Originally published by 2 Minute Medicine® (view original article). Reused on AccessMedicine with permission.

1. In this randomized controlled trial, 48 weeks of buleviritide treatment resulted in reduced hepatitis D ribonucleic acid (RNA) levels in patients with chronic hepatitis D.

2. The buleviritide group also had lower alanine transaminase (ALT) levels as compared to controls.

Evidence Rating Level: 1 (Excellent)

Study Rundown:

Hepatitis D virus (HDV) is an RNA virus that requires hepatitis B surface antigen for entry into hepatocytes and for propagation. HDV infection is estimated to affect between 10 million and 20 million individuals worldwide. While oral antiviral drugs currently available for the treatment of hepatitis B virus (HBV) infection are effective as monotherapy in suppressing HBV replication, they do not effectively suppress HDV replication. Bulevirtide has been proposed to inhibit the entry of HBV and HDV into hepatocytes, and in a phase two trial was shown to induce pronounced declines in HDV RNA and ALT levels. However, there is a gap in knowledge as to understanding the prolonged effect of bulevirtide in terms of efficacy and safety in patients with chronic hepatitis D. Overall, this study found that a combined response at week 48 occurred in a significantly greater percentage of patients in the bulevirtide groups than in the control group. This study was limited by not blinding trial-group assignment, and not all HDV and HBV genotypes were represented. Nevertheless, these study’s findings are significant, as they demonstrate that after 48 weeks of bulevirtide treatment, HDV RNA and ALT levels were reduced in patients with chronic hepatitis D.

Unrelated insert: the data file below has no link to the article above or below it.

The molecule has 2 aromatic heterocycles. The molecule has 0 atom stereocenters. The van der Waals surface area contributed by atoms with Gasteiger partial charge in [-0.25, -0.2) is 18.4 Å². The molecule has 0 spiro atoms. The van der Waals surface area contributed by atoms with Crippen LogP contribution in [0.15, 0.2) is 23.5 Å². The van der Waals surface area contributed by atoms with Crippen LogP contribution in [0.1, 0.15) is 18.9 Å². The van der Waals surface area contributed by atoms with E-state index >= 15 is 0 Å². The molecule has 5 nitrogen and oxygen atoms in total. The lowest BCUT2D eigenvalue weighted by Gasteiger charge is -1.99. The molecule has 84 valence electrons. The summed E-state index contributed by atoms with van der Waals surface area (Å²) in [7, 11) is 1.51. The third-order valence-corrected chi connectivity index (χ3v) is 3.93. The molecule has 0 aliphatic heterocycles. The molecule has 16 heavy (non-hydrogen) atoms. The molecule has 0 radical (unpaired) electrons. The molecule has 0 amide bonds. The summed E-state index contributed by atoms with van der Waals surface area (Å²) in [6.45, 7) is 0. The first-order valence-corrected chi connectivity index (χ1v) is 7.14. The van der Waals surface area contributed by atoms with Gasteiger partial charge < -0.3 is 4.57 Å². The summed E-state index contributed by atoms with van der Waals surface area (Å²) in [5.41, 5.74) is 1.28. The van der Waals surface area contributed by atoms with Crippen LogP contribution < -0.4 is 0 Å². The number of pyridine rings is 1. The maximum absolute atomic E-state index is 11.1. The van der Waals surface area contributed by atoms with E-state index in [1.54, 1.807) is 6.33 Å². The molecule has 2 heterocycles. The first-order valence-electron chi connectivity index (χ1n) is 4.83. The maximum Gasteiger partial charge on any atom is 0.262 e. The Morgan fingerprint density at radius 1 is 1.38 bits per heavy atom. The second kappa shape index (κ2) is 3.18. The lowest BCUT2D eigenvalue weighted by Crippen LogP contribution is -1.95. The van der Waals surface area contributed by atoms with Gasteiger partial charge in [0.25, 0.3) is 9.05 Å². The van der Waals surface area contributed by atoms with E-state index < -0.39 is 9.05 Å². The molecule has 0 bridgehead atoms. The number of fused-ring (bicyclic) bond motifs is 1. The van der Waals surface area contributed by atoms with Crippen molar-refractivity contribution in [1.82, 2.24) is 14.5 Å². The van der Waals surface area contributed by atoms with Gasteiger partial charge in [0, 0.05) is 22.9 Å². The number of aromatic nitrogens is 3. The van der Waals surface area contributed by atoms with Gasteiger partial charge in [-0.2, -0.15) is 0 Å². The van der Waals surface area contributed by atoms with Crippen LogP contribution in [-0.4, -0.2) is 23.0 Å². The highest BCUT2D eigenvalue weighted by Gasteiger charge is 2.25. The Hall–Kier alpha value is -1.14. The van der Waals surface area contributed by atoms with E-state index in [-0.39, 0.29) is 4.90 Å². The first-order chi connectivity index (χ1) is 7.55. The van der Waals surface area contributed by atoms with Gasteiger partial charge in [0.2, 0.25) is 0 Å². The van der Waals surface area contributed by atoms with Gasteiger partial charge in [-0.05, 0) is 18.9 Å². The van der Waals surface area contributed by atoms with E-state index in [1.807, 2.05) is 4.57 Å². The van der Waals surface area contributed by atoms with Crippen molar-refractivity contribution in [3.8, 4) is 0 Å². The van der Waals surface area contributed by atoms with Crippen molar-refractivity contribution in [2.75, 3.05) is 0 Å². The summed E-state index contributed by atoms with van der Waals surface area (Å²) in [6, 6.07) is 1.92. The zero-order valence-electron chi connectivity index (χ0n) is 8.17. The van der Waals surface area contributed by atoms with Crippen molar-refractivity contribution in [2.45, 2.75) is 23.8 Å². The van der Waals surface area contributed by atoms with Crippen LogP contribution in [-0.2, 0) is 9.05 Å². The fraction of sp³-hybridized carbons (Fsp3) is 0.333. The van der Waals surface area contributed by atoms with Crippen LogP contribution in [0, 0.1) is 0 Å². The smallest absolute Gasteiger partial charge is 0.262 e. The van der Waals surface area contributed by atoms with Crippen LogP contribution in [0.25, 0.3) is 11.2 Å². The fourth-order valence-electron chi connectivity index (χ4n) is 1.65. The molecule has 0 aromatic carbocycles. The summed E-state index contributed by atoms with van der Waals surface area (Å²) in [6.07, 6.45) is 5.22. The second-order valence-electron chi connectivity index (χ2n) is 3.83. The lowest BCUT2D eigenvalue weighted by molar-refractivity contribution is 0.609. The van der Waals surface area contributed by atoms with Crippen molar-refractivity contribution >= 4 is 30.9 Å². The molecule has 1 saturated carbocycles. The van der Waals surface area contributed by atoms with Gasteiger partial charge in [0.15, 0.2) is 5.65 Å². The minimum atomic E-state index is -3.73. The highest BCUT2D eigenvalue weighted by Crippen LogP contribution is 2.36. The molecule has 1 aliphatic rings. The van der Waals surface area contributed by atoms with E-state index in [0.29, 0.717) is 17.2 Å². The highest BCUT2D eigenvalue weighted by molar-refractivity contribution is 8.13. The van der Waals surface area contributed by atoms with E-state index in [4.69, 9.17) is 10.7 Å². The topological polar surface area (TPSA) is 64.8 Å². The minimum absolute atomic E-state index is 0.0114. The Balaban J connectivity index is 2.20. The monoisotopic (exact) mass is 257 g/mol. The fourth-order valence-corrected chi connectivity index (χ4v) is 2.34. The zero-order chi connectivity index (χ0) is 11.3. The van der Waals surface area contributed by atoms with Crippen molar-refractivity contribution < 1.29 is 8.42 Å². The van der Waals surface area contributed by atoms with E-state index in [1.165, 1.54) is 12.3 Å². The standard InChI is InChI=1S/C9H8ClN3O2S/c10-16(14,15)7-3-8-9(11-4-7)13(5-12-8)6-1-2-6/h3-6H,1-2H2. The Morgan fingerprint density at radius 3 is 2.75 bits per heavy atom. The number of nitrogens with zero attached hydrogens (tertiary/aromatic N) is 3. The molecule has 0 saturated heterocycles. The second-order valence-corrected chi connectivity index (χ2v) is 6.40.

In-Depth [open-label randomized trial]:

This multicenter, open-label, randomized trial was conducted on eligible chronic hepatitis D patients. Participants were randomized in a 1:1:1 ratio to receive immediate subcutaneous treatment with bulevirtide at 2mg per day (one injection; 2mg group), bulevirtide at 10 mg per day (two injections; 10-mg group) for 144 weeks, or to receive no treatment for 48 weeks followed by subcutaneous treatment with bulevirtide at 10 mg per day for 96 weeks (control group). Patients who were 18 to 65 years old, had chronic hepatitis D for at least six months, and had an ALT level of more than one times but less than 10 times the upper limit of the normal range at screening were eligible for the study. Patients who had decompensated cirrhosis, receipt of interferon therapy within 6 months before screening, and a platelet count of less than 60,000 cells per cubic millimeter were excluded from the study. The primary outcome measured was a combined response at week 48 of an undetectable HDV RNA level or a level that decreased by at least 2 log10 IU per milliliter from baseline (virologic response), and normalization of the ALT level (biochemical response). Based on the primary analysis, a primary end-point response occurred in 45% of patients in the 2mg group, 48% in the 10mg group, and 2% in the control group (p<0.001 for the comparison of each dose group with the control group). The HDV RNA level at week 48 was undetectable in 12% of patients in the 2mg group and in 20% in the 10mg group (p=0.41). The ALT level normalized in 12% of patients in the control group, 51% in the 2mg group (difference from control, 39%; 95% Confidence Interval [CI], 20 to 56), and 56% in the 10mg group (difference from control, 44%; 95% CI, 26 to 60). In summary, this study demonstrates that bulevirtide treatment can reduce HDV RNA and ALT levels in patients with chronic hepatitis D.

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